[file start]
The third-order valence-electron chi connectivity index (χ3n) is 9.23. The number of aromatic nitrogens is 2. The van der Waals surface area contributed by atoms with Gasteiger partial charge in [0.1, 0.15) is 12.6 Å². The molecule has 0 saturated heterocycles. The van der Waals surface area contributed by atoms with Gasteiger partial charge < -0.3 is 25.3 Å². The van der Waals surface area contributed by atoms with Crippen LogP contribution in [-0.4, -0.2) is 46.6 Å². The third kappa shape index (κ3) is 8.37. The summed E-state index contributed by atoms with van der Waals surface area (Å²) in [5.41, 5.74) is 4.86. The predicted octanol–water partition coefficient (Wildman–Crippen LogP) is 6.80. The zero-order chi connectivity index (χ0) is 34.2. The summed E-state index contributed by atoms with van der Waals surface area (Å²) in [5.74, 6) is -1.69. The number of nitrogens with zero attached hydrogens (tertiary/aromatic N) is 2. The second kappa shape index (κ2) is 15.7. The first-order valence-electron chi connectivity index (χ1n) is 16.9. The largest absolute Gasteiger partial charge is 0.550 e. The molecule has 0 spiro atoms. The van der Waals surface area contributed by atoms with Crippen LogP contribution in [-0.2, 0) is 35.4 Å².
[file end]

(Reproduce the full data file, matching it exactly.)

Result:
The third-order valence-electron chi connectivity index (χ3n) is 9.23. The number of aromatic nitrogens is 2. The van der Waals surface area contributed by atoms with Gasteiger partial charge in [0.1, 0.15) is 12.6 Å². The molecule has 0 saturated heterocycles. The van der Waals surface area contributed by atoms with Gasteiger partial charge < -0.3 is 25.3 Å². The van der Waals surface area contributed by atoms with Crippen LogP contribution in [-0.4, -0.2) is 46.6 Å². The third kappa shape index (κ3) is 8.37. The summed E-state index contributed by atoms with van der Waals surface area (Å²) in [5.41, 5.74) is 4.86. The predicted octanol–water partition coefficient (Wildman–Crippen LogP) is 6.80. The zero-order chi connectivity index (χ0) is 34.2. The summed E-state index contributed by atoms with van der Waals surface area (Å²) in [5.74, 6) is -1.69. The number of nitrogens with zero attached hydrogens (tertiary/aromatic N) is 2. The second kappa shape index (κ2) is 15.7. The first-order valence-electron chi connectivity index (χ1n) is 16.9. The largest absolute Gasteiger partial charge is 0.550 e. The molecule has 0 spiro atoms. The van der Waals surface area contributed by atoms with Crippen LogP contribution in [-0.2, 0) is 35.4 Å².